This week, I will discuss the passing of the state budget, reflect on our Reproductive Justice Town Hall, share information about Gun Violence Awareness Day, commemorate Pride Month and Immigrant Heritage Month, and talk about community events from around the district. Thank you for taking the time to read the newsletter and for staying informed.
Passing the Budget: A Look at the Process
The General Assembly reconvened on Wednesday, June 1, for the Special Session to vote on the Conference Reports on the budget: HB29 and HB30. Because the budget process can appear arcane to many who are not directly involved, I’d like to walk through it briefly:
Virginia operates on a biennium budget That is, every two years the sitting Governor proposes a budget in the form of a bill and presents the identical bill to both the House (HB30) and the Senate (SB20). As the outgoing Governor, Governor Northam and his administration presented the budget as one of the final acts in office, in January 2022. As the incoming Governor, Governor Youngkin has the opportunity to communicate his priorities, as well as offer budget amendments through General Assembly members.
Similarly, the members of the two Chambers (both Senators and Delegates) can also offer amendments to the Governor’s introduced budget. During the 2022 Session, I presented several budget amendments; they are available for review here. Once the budget is passed by the two Chambers, it goes into effect on July 1, 2022, and runs through the fiscal year, ending on June 30, 2023. However, because it is a biennium budget, this budget will also serve Virginians from July 1, 2023 - June 30, 2024. Governor Youngkin will introduce the next biennium budget in January 2024.
We also have the opportunity to amend the previous biennium budget through HB29 and SB29. These bills are often called the “caboose” bill, and they provide amendments to the previous biennium budget. These amendments may be necessary because predictions of revenues can fall short or be more than what actually occurred; other necessary adjustments may also need to be made.
The budget bills and any introduced amendments go through an intense process through the Senate Finance and Appropriations Committee and the House Appropriations Committee. At the end of Session or prior to the end of June, the two budget bills must be reconciled through negotiations between the respective committee members of both Chambers. The end result is the Budget Conference Report which is then shared with the other Senators and Delegates who are not on the Appropriation Committees.
Because the Budget Conference Committee could not complete its work before we adjourned sine die in March, the Senate and the House were called back into Special Session on Wednesday, June 1, to vote on the conferees’ Conference Reports for HB29 (the Caboose Bill) and HB30 (the new biennium budget).
For Senators and Delegates who are not members of the appropriations conference committees, the vote is an “up or down” vote. That is, we cannot disaggregate the various items included in the budget bills; we do not have the option to vote for those items we support and vote against those we oppose. We must vote on the Budget Conference Report as a whole.
On Wednesday, the Conference Report was agreed to by the Senate on a vote of 32 to 4; the voting record is available here. Similarly, the House moved to adopt on a vote of 88 to 7.
Why I Voted in Support of the Conference Report
Could we have done better? Yes. But developing a budget, identifying priorities, negotiating with another Chamber, and compromising with others from differing political persuasions are complex processes. The end result that we have in Virginia is a bipartisan bill that identifies the values and concerns of diverse constituencies.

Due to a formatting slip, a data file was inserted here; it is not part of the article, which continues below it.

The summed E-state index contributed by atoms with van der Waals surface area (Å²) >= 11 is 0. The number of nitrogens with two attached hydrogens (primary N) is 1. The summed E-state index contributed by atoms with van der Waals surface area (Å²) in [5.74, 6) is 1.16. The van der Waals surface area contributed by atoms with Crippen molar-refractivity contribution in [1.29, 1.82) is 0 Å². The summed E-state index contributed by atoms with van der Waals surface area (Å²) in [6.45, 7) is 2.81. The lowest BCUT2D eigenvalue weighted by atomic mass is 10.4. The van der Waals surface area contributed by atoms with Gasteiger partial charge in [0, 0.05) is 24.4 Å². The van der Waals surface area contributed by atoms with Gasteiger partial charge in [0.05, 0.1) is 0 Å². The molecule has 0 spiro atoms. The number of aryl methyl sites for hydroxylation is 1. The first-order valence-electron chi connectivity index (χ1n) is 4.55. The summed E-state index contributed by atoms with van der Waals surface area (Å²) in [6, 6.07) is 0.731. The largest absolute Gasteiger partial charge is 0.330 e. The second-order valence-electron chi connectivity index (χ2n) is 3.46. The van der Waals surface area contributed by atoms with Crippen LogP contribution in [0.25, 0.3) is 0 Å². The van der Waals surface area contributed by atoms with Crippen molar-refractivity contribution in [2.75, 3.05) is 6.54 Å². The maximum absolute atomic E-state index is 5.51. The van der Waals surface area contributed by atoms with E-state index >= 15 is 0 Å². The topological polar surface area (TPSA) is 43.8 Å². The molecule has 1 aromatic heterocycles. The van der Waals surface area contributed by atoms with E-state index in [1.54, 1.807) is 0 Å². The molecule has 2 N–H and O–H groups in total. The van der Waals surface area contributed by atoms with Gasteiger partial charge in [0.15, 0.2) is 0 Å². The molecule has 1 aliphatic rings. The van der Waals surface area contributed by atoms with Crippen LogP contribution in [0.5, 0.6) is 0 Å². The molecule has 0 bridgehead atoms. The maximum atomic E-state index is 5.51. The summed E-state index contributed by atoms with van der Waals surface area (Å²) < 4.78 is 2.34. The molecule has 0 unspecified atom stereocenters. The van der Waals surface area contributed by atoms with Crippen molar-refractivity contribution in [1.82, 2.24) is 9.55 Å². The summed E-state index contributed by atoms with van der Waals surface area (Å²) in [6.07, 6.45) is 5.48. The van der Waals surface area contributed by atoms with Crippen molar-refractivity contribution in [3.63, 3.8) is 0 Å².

I am unhappy about several parts of the bill, but I voted to support it because the new budget provides essential investments in many priorities and urgent needs that face us in the Commonwealth.
I don’t like that the new budget has allocated $100 million for “lab schools” when our K-12 systems have so many other additional priorities, including increasing the ratio of English language teachers for our many students needing additional support to become proficient in reading, writing, and comprehension skills. The Conference Report also increases funding for school officers by five times the current funding. The tragedies of school shootings have demonstrated that school officers do not deter these acts of violence. Instead of setting aside over $27 million for ineffective measures, I wish we would have listened to our school districts who have repeatedly asked for funding to support more mental health and behavioral counselors; students exhibiting problematic and trauma-related behaviors need counseling support services, and we are woefully short of counselors in schools. I also don’t like that the budget moves to legislate on marijuana uses, re-criminalizing possession: personal possession in public of over four ounces and less than a pound of cannabis will be a Class 3 misdemeanor, making it punishable by a $500 fine. Second or subsequent offenses will be Class 2 misdemeanors punishable by up to 6 months in jail and/or a $1,000 fine. Finally, we need to make major investments in mental health services, our community services boards, public health, and broader healthcare. We have missed some opportunities here.
Despite these critical missed opportunities, the Conference Report does significantly fund several priority areas and is overall beneficial to working families. Here are a few highlights:
Pay Increases for State Employees and Others: The Conference Report provides a 5% pay raise for teachers and state employees over each of the next two years, as well as a one-time $1,000 bonus. Law enforcement, sheriff’s deputies, corrections officers, and mental health workers will also get a salary raise.
Public Education: The Conference Report includes $1.25 billion for school construction and modernization, increases funding for the At-Risk-Add-On program that helps students in school divisions with high poverty rates, and provides nearly $272 million to increase support staff positions in schools. This funding represents huge investments in public education.
Higher Education: The Conference Report includes over $170 million in new financial aid at public institutions; $30 million in workforce development investments; $43 million for public and private HBCUs; and increases in tuition assistance grants (TAG) for private colleges and universities.